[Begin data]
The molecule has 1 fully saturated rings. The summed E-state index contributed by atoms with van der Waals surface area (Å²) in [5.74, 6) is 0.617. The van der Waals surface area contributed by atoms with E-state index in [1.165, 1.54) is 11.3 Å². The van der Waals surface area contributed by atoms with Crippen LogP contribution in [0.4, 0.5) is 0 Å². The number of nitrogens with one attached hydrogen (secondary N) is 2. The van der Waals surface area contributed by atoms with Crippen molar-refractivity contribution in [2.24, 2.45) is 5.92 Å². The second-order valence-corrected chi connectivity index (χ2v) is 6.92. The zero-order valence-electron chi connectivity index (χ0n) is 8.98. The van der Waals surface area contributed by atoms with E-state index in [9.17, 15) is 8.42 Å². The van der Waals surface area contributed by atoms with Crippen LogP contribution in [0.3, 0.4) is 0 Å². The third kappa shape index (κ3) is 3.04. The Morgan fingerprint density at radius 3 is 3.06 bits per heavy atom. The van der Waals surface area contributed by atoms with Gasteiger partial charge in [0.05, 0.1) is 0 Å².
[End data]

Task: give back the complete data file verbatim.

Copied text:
The molecule has 1 fully saturated rings. The summed E-state index contributed by atoms with van der Waals surface area (Å²) in [5.74, 6) is 0.617. The van der Waals surface area contributed by atoms with E-state index in [1.165, 1.54) is 11.3 Å². The van der Waals surface area contributed by atoms with Crippen LogP contribution in [0.4, 0.5) is 0 Å². The number of nitrogens with one attached hydrogen (secondary N) is 2. The van der Waals surface area contributed by atoms with Crippen molar-refractivity contribution in [2.24, 2.45) is 5.92 Å². The second-order valence-corrected chi connectivity index (χ2v) is 6.92. The zero-order valence-electron chi connectivity index (χ0n) is 8.98. The van der Waals surface area contributed by atoms with E-state index in [9.17, 15) is 8.42 Å². The van der Waals surface area contributed by atoms with Crippen LogP contribution in [0.3, 0.4) is 0 Å². The third kappa shape index (κ3) is 3.04. The Morgan fingerprint density at radius 3 is 3.06 bits per heavy atom. The van der Waals surface area contributed by atoms with Gasteiger partial charge in [0.05, 0.1) is 0 Å².